Owner and winemaker Pierre Lurton likes to refer to Château MARJOSSE as his secret garden, and for good reason. Together with technical director Jean-Marc Domme (who lives and did his training in nearby Pomerol), he applies his “Grand Cru” principles to this less-known corner of Bordeaux. The parcels, first planted in the 1880s and replaced with American rootstock after the phylloxera era, are tended year-round by Jean-Marc’s team – from plowing to Guyot pruning to harvesting. The property’s 40 acres of vineyards are a mixed patchwork (all unique in their own way) containing young and old vines – merlot, cabernet sauvignon, cabernet franc, sémillion, sauvignon blanc, muscadelle…and even some rows of malbec from the 1940s!
Once harvested, grapes are sorted and gently pressed in pneumatic presses.
The white is fermented (after racking) in temperature-controlled cement vats, with manual batonnage being done twice a week. They’re filtered and then bottled after four months.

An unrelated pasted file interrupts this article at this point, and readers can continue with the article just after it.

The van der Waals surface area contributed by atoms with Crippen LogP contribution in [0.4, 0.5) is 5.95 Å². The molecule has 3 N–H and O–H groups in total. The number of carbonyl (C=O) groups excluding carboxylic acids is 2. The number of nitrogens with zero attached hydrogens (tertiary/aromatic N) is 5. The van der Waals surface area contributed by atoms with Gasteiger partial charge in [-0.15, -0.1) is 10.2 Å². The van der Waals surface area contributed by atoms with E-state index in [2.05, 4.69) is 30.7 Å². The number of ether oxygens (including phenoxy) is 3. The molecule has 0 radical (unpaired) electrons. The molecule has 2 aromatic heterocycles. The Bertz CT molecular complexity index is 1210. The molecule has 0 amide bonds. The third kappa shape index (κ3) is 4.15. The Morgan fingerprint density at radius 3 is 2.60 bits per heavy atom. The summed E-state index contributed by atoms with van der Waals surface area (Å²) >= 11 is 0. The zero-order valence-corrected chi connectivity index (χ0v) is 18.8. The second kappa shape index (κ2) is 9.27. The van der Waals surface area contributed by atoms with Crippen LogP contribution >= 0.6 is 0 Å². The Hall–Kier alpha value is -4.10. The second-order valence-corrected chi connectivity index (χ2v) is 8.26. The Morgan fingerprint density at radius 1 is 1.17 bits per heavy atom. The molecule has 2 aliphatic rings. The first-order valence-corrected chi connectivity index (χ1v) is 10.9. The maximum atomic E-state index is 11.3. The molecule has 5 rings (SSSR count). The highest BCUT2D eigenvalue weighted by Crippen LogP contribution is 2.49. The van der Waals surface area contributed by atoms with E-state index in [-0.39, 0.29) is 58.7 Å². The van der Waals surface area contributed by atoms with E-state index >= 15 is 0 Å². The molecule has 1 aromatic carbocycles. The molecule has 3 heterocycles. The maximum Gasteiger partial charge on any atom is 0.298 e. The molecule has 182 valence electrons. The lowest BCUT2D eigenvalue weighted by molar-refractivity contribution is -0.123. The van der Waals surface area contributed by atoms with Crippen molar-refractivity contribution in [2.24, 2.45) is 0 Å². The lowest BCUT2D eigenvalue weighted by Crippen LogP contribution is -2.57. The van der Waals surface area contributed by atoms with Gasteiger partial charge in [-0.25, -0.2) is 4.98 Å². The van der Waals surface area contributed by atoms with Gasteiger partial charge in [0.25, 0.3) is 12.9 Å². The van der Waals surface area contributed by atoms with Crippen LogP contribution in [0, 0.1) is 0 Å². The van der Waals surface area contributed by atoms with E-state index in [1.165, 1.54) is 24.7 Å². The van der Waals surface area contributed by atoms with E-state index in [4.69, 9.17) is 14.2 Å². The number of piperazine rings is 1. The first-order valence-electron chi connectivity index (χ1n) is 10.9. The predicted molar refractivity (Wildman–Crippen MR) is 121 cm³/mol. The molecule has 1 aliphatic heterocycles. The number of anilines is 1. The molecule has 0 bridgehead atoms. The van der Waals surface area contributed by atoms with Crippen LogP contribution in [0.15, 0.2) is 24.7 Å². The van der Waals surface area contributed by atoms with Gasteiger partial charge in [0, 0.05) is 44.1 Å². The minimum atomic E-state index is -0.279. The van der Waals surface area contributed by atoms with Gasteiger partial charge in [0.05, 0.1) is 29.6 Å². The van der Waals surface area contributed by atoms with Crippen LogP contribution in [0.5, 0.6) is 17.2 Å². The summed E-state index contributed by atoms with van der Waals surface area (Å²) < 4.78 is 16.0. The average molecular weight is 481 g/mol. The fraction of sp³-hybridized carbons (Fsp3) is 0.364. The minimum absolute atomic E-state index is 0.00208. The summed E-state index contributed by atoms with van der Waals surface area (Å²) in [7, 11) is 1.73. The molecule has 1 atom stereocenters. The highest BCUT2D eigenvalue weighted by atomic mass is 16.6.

The red grapes are vinified separately depending on the type of grape (cépage) and the parcel. The red ferments in temperature-controlled cement vats and the cap is pumped over regularly (remontage). After 20-25 days of maceration Pierre and Jean-Marc select the best vats over numerous tastings and agree on the final blend. Malolactic fermentation takes place during December after which the wine is transferred to French oak barrels (around 50% new). Racking of the barrels takes place for twelve months.